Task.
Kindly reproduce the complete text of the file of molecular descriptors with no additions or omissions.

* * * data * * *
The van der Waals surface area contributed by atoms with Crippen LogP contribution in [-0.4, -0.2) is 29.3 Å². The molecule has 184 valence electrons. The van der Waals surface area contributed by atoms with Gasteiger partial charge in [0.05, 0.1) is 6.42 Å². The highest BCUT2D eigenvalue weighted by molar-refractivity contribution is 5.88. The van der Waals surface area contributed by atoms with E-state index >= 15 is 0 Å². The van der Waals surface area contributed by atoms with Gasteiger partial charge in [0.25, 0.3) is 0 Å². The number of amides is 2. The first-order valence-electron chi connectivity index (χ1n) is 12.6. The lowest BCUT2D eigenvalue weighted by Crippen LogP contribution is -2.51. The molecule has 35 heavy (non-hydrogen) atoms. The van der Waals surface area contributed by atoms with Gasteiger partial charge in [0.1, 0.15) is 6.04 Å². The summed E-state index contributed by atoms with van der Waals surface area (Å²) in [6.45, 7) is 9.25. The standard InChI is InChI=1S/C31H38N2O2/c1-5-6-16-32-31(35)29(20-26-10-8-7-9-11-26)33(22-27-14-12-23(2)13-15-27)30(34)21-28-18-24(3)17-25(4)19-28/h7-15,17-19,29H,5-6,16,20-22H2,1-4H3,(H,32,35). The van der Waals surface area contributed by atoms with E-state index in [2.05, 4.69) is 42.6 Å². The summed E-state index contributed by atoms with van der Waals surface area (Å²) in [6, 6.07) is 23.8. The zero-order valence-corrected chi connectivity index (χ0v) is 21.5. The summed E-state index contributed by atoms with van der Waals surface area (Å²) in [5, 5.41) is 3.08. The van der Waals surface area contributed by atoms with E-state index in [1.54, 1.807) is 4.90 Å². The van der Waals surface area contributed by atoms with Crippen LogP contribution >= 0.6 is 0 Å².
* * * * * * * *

The van der Waals surface area contributed by atoms with Crippen LogP contribution in [-0.4, -0.2) is 29.3 Å². The molecule has 184 valence electrons. The van der Waals surface area contributed by atoms with Gasteiger partial charge in [0.05, 0.1) is 6.42 Å². The highest BCUT2D eigenvalue weighted by molar-refractivity contribution is 5.88. The van der Waals surface area contributed by atoms with E-state index >= 15 is 0 Å². The van der Waals surface area contributed by atoms with Gasteiger partial charge in [0.25, 0.3) is 0 Å². The number of amides is 2. The first-order valence-electron chi connectivity index (χ1n) is 12.6. The lowest BCUT2D eigenvalue weighted by Crippen LogP contribution is -2.51. The molecule has 35 heavy (non-hydrogen) atoms. The van der Waals surface area contributed by atoms with Gasteiger partial charge in [0.1, 0.15) is 6.04 Å². The summed E-state index contributed by atoms with van der Waals surface area (Å²) in [6.45, 7) is 9.25. The standard InChI is InChI=1S/C31H38N2O2/c1-5-6-16-32-31(35)29(20-26-10-8-7-9-11-26)33(22-27-14-12-23(2)13-15-27)30(34)21-28-18-24(3)17-25(4)19-28/h7-15,17-19,29H,5-6,16,20-22H2,1-4H3,(H,32,35). The van der Waals surface area contributed by atoms with E-state index in [2.05, 4.69) is 42.6 Å². The summed E-state index contributed by atoms with van der Waals surface area (Å²) in [6, 6.07) is 23.8. The zero-order valence-corrected chi connectivity index (χ0v) is 21.5. The summed E-state index contributed by atoms with van der Waals surface area (Å²) in [5, 5.41) is 3.08. The van der Waals surface area contributed by atoms with E-state index in [1.54, 1.807) is 4.90 Å². The van der Waals surface area contributed by atoms with Crippen LogP contribution >= 0.6 is 0 Å².